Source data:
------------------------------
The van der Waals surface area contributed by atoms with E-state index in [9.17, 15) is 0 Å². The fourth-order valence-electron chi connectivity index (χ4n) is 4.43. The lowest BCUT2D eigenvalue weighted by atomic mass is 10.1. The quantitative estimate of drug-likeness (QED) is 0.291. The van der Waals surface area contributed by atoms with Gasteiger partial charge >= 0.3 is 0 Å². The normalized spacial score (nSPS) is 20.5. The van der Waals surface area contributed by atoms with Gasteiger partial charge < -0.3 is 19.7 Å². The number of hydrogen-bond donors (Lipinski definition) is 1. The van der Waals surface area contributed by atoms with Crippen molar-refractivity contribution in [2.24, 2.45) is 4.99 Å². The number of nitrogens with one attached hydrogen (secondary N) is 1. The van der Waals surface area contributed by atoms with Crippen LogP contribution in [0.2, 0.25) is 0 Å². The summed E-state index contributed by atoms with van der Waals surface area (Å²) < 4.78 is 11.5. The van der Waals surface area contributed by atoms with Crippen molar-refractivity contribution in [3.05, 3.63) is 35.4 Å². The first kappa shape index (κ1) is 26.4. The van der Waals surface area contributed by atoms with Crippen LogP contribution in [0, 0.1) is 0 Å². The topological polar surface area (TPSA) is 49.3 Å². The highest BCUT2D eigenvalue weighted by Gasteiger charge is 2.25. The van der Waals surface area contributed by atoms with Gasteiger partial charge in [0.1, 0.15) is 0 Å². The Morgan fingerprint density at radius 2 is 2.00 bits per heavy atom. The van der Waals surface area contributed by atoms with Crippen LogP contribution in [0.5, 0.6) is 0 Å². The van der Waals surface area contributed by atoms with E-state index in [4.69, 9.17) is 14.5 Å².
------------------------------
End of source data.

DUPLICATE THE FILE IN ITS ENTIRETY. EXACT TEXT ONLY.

The van der Waals surface area contributed by atoms with E-state index in [9.17, 15) is 0 Å². The fourth-order valence-electron chi connectivity index (χ4n) is 4.43. The lowest BCUT2D eigenvalue weighted by atomic mass is 10.1. The quantitative estimate of drug-likeness (QED) is 0.291. The van der Waals surface area contributed by atoms with Gasteiger partial charge >= 0.3 is 0 Å². The normalized spacial score (nSPS) is 20.5. The van der Waals surface area contributed by atoms with Gasteiger partial charge < -0.3 is 19.7 Å². The number of hydrogen-bond donors (Lipinski definition) is 1. The van der Waals surface area contributed by atoms with Crippen molar-refractivity contribution in [2.24, 2.45) is 4.99 Å². The number of nitrogens with one attached hydrogen (secondary N) is 1. The van der Waals surface area contributed by atoms with Crippen LogP contribution in [0.2, 0.25) is 0 Å². The summed E-state index contributed by atoms with van der Waals surface area (Å²) < 4.78 is 11.5. The van der Waals surface area contributed by atoms with Crippen molar-refractivity contribution in [3.05, 3.63) is 35.4 Å². The first kappa shape index (κ1) is 26.4. The van der Waals surface area contributed by atoms with Crippen LogP contribution in [0, 0.1) is 0 Å². The topological polar surface area (TPSA) is 49.3 Å². The highest BCUT2D eigenvalue weighted by Gasteiger charge is 2.25. The van der Waals surface area contributed by atoms with Gasteiger partial charge in [0.1, 0.15) is 0 Å². The Morgan fingerprint density at radius 2 is 2.00 bits per heavy atom. The van der Waals surface area contributed by atoms with Crippen LogP contribution in [0.5, 0.6) is 0 Å². The van der Waals surface area contributed by atoms with E-state index in [4.69, 9.17) is 14.5 Å².